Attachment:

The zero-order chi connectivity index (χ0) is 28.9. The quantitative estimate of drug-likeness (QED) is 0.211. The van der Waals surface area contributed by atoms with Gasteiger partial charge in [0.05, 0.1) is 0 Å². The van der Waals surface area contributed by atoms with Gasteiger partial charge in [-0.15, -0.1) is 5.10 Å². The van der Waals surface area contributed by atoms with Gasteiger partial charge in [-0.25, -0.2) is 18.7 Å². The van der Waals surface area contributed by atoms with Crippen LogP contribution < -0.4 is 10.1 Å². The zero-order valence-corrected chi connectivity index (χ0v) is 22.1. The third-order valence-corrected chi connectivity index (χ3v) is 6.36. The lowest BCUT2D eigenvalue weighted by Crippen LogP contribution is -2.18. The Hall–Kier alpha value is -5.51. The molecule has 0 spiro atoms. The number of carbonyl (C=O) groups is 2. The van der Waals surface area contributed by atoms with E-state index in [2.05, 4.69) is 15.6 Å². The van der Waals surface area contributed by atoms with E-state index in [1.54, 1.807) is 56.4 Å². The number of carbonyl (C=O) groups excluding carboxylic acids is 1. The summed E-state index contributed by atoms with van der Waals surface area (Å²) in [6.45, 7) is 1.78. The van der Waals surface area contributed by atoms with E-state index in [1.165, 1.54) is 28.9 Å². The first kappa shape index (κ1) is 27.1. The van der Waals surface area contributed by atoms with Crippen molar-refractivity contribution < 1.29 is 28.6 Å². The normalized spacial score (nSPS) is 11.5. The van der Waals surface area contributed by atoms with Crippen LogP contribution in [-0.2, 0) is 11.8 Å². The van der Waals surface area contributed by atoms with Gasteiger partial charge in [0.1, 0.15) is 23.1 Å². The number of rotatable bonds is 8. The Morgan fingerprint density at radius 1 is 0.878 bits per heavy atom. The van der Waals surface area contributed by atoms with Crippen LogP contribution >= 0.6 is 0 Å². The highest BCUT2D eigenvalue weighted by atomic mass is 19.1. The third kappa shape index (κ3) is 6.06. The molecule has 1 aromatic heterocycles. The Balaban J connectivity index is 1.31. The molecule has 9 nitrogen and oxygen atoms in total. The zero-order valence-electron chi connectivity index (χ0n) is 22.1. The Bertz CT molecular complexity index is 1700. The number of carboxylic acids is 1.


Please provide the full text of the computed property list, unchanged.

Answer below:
The zero-order chi connectivity index (χ0) is 28.9. The quantitative estimate of drug-likeness (QED) is 0.211. The van der Waals surface area contributed by atoms with Gasteiger partial charge in [0.05, 0.1) is 0 Å². The van der Waals surface area contributed by atoms with Gasteiger partial charge in [-0.15, -0.1) is 5.10 Å². The van der Waals surface area contributed by atoms with Gasteiger partial charge in [-0.25, -0.2) is 18.7 Å². The van der Waals surface area contributed by atoms with Crippen LogP contribution < -0.4 is 10.1 Å². The zero-order valence-corrected chi connectivity index (χ0v) is 22.1. The third-order valence-corrected chi connectivity index (χ3v) is 6.36. The lowest BCUT2D eigenvalue weighted by Crippen LogP contribution is -2.18. The Hall–Kier alpha value is -5.51. The molecule has 0 spiro atoms. The number of carbonyl (C=O) groups is 2. The van der Waals surface area contributed by atoms with E-state index in [2.05, 4.69) is 15.6 Å². The van der Waals surface area contributed by atoms with E-state index in [1.54, 1.807) is 56.4 Å². The number of carbonyl (C=O) groups excluding carboxylic acids is 1. The summed E-state index contributed by atoms with van der Waals surface area (Å²) in [6.45, 7) is 1.78. The van der Waals surface area contributed by atoms with E-state index in [1.165, 1.54) is 28.9 Å². The first kappa shape index (κ1) is 27.1. The van der Waals surface area contributed by atoms with Crippen molar-refractivity contribution < 1.29 is 28.6 Å². The normalized spacial score (nSPS) is 11.5. The van der Waals surface area contributed by atoms with Crippen LogP contribution in [-0.2, 0) is 11.8 Å². The van der Waals surface area contributed by atoms with Gasteiger partial charge in [0.1, 0.15) is 23.1 Å². The number of rotatable bonds is 8. The Morgan fingerprint density at radius 1 is 0.878 bits per heavy atom. The van der Waals surface area contributed by atoms with Crippen LogP contribution >= 0.6 is 0 Å². The highest BCUT2D eigenvalue weighted by atomic mass is 19.1. The third kappa shape index (κ3) is 6.06. The molecule has 1 aromatic heterocycles. The Balaban J connectivity index is 1.31. The molecule has 9 nitrogen and oxygen atoms in total. The zero-order valence-electron chi connectivity index (χ0n) is 22.1. The Bertz CT molecular complexity index is 1700. The number of carboxylic acids is 1.